Sudden cardiac arrest (SCA) is a leading cause of death in America. Knowing what to do in the event of an SCA can be the difference between life and death.
Despite the fact that there are approximately 350,000 SCA’s that occur in the U.S. each year, there is still a lack of awareness which makes it an even bigger issue. This is indicated in the following facts:
- Just 46% of people who suffer an out-of-hospital cardiac arrest (OHCA) receive the immediate treatment that they need.
- Without treatment, 90-95% of SCA victims will die.
- If an Automated External Defibrillator (AED) is used and effective CPR is performed within three to five minutes of a cardiac arrest, the victim’s chance of survival increases from 6% to 74%.
- In 2014, nearly 45% of OHCA victims survived when bystanders performed effective CPR.
Why Should AEDs be on Forms of Transportation
- In 2017, Americans took 10.1 billion trips on public transportation.
- 34 million times each weekday, people board a form of public transportation.
- Since 1995, public transportation ridership has increased by 30%, which is a growth rate higher than the 22% U.S. population increase.
- Public transport is a $68 billion industry that employs more than 420,000 people.
Changes to make passengers safer can be made by having AEDs readily available as this will help increase the chance of survival if someone were to fall victim to sudden cardiac arrest on public transportation.
A life-saving shock from an AED along with effective CPR is the only definitive treatment for sudden cardiac arrest.
Time is precious when responding to a victim of sudden cardiac arrest. It is essential to ensure treatment is carried out immediately after the victim has collapsed. Having available AEDs and staff who are trained in their use is the best way to prepare for a sudden cardiac event.
Sudden cardiac arrest does not discriminate, it can strike anyone regardless of age or gender and at any time or place. Given the number of people that use public transportation each day in America, it is highly likely for sudden cardiac arrest to occur in transit.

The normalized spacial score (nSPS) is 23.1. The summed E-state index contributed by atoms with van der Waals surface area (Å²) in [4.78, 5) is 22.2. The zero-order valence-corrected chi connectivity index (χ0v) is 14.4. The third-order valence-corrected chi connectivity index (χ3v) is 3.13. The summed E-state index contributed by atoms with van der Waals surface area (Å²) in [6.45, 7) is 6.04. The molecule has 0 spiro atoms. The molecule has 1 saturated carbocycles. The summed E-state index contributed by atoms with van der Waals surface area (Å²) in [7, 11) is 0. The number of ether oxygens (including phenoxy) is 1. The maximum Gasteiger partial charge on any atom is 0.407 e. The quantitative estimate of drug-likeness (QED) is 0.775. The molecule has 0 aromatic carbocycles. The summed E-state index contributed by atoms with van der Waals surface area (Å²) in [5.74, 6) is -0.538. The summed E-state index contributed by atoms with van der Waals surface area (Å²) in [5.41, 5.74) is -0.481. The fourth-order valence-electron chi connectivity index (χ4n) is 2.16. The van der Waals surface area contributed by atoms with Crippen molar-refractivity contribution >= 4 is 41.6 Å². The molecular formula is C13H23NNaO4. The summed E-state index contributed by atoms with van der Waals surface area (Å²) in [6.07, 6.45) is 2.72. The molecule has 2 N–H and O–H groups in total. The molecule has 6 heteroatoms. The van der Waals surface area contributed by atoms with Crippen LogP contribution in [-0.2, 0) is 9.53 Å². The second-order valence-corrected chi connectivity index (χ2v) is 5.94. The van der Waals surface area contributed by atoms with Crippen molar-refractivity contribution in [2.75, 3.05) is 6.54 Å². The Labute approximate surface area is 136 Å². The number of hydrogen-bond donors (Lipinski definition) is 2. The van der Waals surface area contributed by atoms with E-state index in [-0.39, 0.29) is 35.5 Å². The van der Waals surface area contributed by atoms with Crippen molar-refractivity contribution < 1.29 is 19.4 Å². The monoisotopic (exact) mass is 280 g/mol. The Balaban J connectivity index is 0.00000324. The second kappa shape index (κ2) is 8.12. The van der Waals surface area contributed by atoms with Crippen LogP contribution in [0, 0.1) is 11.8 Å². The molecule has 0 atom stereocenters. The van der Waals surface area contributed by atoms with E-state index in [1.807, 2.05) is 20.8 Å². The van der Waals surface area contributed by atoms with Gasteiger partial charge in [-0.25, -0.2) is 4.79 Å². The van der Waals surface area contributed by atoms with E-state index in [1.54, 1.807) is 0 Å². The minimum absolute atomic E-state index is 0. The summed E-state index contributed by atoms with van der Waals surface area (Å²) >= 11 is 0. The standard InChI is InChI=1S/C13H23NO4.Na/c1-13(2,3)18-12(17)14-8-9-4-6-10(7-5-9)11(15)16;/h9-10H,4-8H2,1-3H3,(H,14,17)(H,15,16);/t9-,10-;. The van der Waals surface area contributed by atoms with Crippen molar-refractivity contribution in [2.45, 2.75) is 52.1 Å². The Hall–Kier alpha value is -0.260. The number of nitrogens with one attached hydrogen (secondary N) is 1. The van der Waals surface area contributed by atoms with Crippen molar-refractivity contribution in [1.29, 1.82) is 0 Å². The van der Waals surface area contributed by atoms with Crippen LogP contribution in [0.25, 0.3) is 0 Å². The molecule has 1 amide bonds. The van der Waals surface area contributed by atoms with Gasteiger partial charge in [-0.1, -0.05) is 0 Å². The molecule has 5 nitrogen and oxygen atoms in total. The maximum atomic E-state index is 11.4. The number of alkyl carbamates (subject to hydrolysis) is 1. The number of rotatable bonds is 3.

In 2009, Boston became the first state to install defibrillators on commuter trains and stations after a man died of cardiac arrest.
In a crowded Boston North Station during a busy time, three bystanders waiting for a train heard a man cry out and immediately sprang into action to help him. They began chest compressions and administered a life-saving shock from an AED that was thankfully available.
After a passenger died on a Metra commuter train in Chicago, transit officials installed life-saving AEDs on all trains and began to offer CPR training to commuters on train platforms.
Six lives have been saved since NJ TRANSIT began placing AEDs in its train stations, bus terminals and employee facilities.
Importance of AEDs in Transit
Legislation (SB 502) requires the state of California to equip all commuter rail systems with life-saving AEDs. Whilst this is not required by law in all states, it remains to be an extremely important matter. As SCA is a leading cause of death in America, it is vital for everyone to take the necessary steps to prepare for and protect people from sudden cardiac death.
Amtrak carries on average 31 million passengers per year. They claim that nearly every employee has been trained in the operation of AEDs as well as their mandatory CPR qualification. Passengers can therefore travel with the peace of mind knowing that in the event of a cardiac emergency, they are surrounded by people who know how to respond with access to a life-saving AED. This ultimately will increase the chance of survival if a passenger were to fall victim to sudden cardiac arrest.
MARTA installed 100 AEDs throughout the transit system in 2009 to allow for a more rapid response in the event of a cardiac emergency. Boston's MBTA took a similar approach, equipping their rail fleet with AEDs and Go Transit installed also installed defibrillators and made sure their staff were trained in CPR and first aid.
With more AEDs available along with people who are trained in CPR and the use of AEDs, less people would die as a result of sudden cardiac arrest as currently around 95% of SCA victims die due to a delay in medical response.
Lindsay Atherton is VP of North American AED Sales at the defibshop, which works to raise awareness of cardiac arrest and the importance of having available AEDs.